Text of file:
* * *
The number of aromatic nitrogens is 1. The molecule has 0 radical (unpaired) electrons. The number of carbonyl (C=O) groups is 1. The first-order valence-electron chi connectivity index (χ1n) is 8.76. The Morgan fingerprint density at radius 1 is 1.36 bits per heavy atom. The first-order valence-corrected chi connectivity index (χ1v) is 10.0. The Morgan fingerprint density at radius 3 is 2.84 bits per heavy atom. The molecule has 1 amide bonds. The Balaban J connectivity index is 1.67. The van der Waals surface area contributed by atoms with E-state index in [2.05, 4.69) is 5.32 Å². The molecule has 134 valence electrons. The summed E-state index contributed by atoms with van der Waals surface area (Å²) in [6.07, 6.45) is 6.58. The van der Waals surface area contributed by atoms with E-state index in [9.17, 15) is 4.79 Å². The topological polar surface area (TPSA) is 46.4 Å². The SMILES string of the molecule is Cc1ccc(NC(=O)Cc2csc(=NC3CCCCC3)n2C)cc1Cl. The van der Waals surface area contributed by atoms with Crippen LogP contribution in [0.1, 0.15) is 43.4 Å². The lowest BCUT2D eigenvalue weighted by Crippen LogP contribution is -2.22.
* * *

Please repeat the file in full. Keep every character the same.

The number of aromatic nitrogens is 1. The molecule has 0 radical (unpaired) electrons. The number of carbonyl (C=O) groups is 1. The first-order valence-electron chi connectivity index (χ1n) is 8.76. The Morgan fingerprint density at radius 1 is 1.36 bits per heavy atom. The first-order valence-corrected chi connectivity index (χ1v) is 10.0. The Morgan fingerprint density at radius 3 is 2.84 bits per heavy atom. The molecule has 1 amide bonds. The Balaban J connectivity index is 1.67. The van der Waals surface area contributed by atoms with E-state index in [2.05, 4.69) is 5.32 Å². The molecule has 134 valence electrons. The summed E-state index contributed by atoms with van der Waals surface area (Å²) in [6.07, 6.45) is 6.58. The van der Waals surface area contributed by atoms with E-state index in [9.17, 15) is 4.79 Å². The topological polar surface area (TPSA) is 46.4 Å². The SMILES string of the molecule is Cc1ccc(NC(=O)Cc2csc(=NC3CCCCC3)n2C)cc1Cl. The van der Waals surface area contributed by atoms with Crippen LogP contribution in [0.1, 0.15) is 43.4 Å². The lowest BCUT2D eigenvalue weighted by Crippen LogP contribution is -2.22.